Afterpay is being bought by Twitter founder Jack Dorsey’s payment firm Square in a $39 billion deal – the largest merger in Australian history.
Unveiled on Monday, the blockbuster deal will integrate Afterpay into Square’s network of banking, payment and shopping services in the US.
Afterpay’s existing buy now, pay later (BNPL) business will continue to operate and is likely to expand its range of possible in-store transactions.
The merger will cement Afterpay, which was founded in 2014 and listed on the ASX in 2016, as one of the most successful businesses in Australian history and will help secure its future in a competitive market.
Regulators still have to sign off on the plan, but Afterpay’s board and co-founders Nick Molnar and Anthony Eisen support the deal, which is a key indication it is likely to go ahead.
“We believe we can offer an even more attractive platform with new, and valuable services for the next-generation consumer,” Mr Molnar said in a LinkedIn post about the merger on Monday.
Afterpay tap and go
Expanding buy now, pay later to restaurant bills is one of the many options being discussed as part of the merger.
The deal clears the way for BNPL to be integrated into the tap-and-go systems run by Square and used at shopping centres and dining precincts across the country.
Afterpay has had limited success with in-store products so far because it lacks the hardware to integrate into the systems of small businesses.
But RateCity research director Sally Tindall said the deal with Square changes that.
“If they’re going to start offering Afterpay as an option when tapping at a small business, that will give them a competitive edge,” Ms Tindall said.
“If people start paying over time in store, it’s an opportunity to expand.”
Scale and reach
Maintaining a competitive advantage is increasingly important for Afterpay, which faces mounting pressure from tech giants PayPal and Apple after both announced plans to expand into BNPL in Australia and beyond.
Although Afterpay is a big deal in Australia, it pales in comparison to the larger players on the global stage, accounting for just 0.3 per cent of the world market.
In comparison, PayPal has 11 per cent and in the payments game that matters an awful lot, according to John Lobb, portfolio manager at Insync Funds Management.
“Scale in the payments business counts. Greater reach, lower cost and more choice to offer customers and for far less,” Mr Lobb said.
“It delivers resources to extract insights about spending patterns and assessing credit risk at levels smaller players struggle to match.”
Square has 36 million customers around the world, which will help Afterpay level the playing field substantially and especially in the lucrative US market.
And for Square, the deal is a path into the lucrative BNPL market, which is a natural extension from its consumer banking app and point-of-sale platforms.
Afterpay will offer Square a fast-growing asset in the industry, with global revenue up to $925 million in 2020-21 – 78 per cent higher than in 2019-20.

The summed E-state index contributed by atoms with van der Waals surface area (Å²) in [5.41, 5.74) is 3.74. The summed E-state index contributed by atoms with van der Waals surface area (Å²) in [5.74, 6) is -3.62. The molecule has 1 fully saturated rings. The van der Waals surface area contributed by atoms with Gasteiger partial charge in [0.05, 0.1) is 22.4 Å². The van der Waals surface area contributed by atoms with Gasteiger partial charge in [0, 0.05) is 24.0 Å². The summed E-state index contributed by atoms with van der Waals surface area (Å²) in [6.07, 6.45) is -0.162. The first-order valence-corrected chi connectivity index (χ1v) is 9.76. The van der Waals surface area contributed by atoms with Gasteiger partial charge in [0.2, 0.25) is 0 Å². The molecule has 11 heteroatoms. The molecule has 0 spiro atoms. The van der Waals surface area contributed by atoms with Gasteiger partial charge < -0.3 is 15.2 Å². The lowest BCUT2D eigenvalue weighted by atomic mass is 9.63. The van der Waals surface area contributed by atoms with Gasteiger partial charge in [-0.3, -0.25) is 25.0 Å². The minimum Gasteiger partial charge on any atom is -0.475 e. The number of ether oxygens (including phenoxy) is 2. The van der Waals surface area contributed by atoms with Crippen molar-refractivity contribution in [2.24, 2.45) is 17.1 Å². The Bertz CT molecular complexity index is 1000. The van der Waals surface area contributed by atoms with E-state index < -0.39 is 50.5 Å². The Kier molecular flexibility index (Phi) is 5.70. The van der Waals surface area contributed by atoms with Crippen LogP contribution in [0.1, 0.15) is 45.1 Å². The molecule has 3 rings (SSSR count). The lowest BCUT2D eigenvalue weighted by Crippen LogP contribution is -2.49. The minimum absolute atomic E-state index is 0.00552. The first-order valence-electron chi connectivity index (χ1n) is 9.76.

“Together we can better connect our Cash App and seller ecosystems to deliver even more compelling products and services to merchants and customers,” Mr Dorsey said in a statement on Monday.
Tax-free share trade
Despite all the fanfare, though, few dollars will actually change hands if the deal goes ahead, because it is structured as one massive tax-free share trade.
Afterpay shareholders will be offered 0.37 shares in US-based Square for every share they own in Afterpay, valuing the Australian company at $39 billion – a 30.6 per cent premium on its latest $96.60 closing price.
Afterpay shares shot up 20 per cent after the deal was announced on Monday and ended the day at $115.48 when trading closed.
However, regulatory approvals, including assurances from the Australian Taxation Office that the deal will be tax-free for shareholders, are still required.
Institute of Public Accountants senior tax adviser Tony Greco said the ATO is unlikely to be a significant impediment, though.
“Because it’s scrip for scrip [share for share], that’s going to make it much easier to get over the line,” Mr Greco said.
“The cash component would trigger capital gains tax, but the scrip doesn’t.”
Afterpay worked into Square
Beyond the potential for using Square’s tap-and-go payment systems, the merger will change little for Australian consumers over the short term.
Most of the pitch to investors so far has focused on US-based services.
As part of the deal, Afterpay will be worked into a nexus of shopping apps, banking services and payments platforms owned by Square, including a “Cash App” that lets users deposit their wages and pay for things.
Similar to prospective plans for Afterpay’s own banking app, customers will be provided inducements to buy things using buy now, pay later merchants.
Square’s Cash App, which is currently unavailable in Australia, even offers special spending discounts called “boosts” to banking customers.
Afterpay’s existing customers will be able to use Square’s Cash App in addition to Afterpay’s app to manage their loan repayments.